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Dave Wallace's picture

This is ridiculous. I've been in the identical situation. Cops showed up when I was shooting a timelapse off a bridge at night. They had reports that there might be a sniper (because of the camera) and came to investigate. Instead of immediately getting in their face and being a dick, I answered the questions they had and ended up having a great conversation while my timelapse was finishing up. They actually smiled for a picture afterwards so I could post the story on Twitter.

The problem here isn't the cop, it's the guy that disrespecting cops that could have showed up to the scene expecting something much worse. That cop was calm and is trained to call in backup when somebody gets aggravated. 

Why don't you just show him your ID and let him be on his way. If he tries to kick you off the bridge THEN show off your knowledge of laws.

Have to agree with Dave, why not try it the calm way? If you aren't doing anything wrong why don't you want to give him your ID? Yes, have to admit, some cops are really stupid and don't even know which side of pen is used for writing. But that isn't any reason for not showing your ID.

In Czech republic you have to show your ID to a police officer who's asking for it. If you won't do it, you're breaking the law. In many situations a win for photographer doesn't have to be a optimal win. They might arrest you for any reason they might think of, even you not willing to get arrested and you might spend few hours in jail. Finding a compromise might, not saying it will in each and every time, save you a lot of time and will save you trouble with law.

Photographer is a job. Also police officer is a job. Both of you were doing your part but you have to realize one thing. Photographer cannot win. If there will be a quarrel with a cop, he calls backup and they'll escort you to jail. After some time you'll be set free but is it worth it? You are out there to make images so do your part and let other people to do their own.

Some thoughts Dave .... why should he show the ID if the law does not require it (law on his side) yet if asked to leave the bridge, it is at that point he can claim the law is on his side?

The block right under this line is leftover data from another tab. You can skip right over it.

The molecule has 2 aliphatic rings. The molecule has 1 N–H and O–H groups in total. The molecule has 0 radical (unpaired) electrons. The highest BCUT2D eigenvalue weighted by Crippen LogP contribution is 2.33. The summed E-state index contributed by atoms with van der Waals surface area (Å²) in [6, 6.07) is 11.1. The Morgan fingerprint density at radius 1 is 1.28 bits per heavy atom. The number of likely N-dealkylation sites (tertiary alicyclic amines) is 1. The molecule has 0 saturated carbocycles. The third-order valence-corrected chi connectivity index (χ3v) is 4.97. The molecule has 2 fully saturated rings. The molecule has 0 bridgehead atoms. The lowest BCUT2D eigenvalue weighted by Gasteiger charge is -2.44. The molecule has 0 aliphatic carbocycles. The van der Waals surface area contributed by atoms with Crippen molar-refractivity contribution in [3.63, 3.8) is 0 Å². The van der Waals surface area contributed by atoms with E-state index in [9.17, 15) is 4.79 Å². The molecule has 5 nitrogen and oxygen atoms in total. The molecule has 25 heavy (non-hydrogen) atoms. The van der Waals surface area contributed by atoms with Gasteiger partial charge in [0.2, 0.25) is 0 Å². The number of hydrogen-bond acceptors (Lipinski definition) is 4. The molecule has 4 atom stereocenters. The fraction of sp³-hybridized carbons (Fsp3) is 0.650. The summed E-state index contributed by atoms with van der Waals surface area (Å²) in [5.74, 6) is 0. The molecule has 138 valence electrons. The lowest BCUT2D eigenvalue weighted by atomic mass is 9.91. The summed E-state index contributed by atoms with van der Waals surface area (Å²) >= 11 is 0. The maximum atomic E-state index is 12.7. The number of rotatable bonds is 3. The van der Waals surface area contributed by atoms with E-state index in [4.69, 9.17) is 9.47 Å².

Why the inconstancy?

That's the problem with cops in the USA. They don't realize that they're there to defend the rights of citizens granted by the constitution.  You don't have to show ID. ANY further harassment by the police is their own doing.  If they have no probable cause to suspect the person is breaking the law, they're supposed to leave them alone.

Refusing to show ID is exercising your rights as a citizen.

By your logic if the cops had asked him to stop doing what he was doing he should just have stopped even though he was lawfully allowed to take photos.  By your logic I should do what ever a cop asks me to do even if it violates my civil rights.  If a white cop pulls me over without reason want to search my vehicle -  because I'm black I should asset my civil right jbecause the cop might arrest my ass and toss me in jail as for being black and suspicious.

Unfortunately racism is a big problem not just in USA. On the other hand if he cannot understand what I'm doing I'll show it to him. Almost everybody in photography has an iPad, iPhone or some other device that they carry with them and can show his work. If cop won't get it even after this, there is no hope for him to understand anything. Might not even see a difference between a pig and chicken.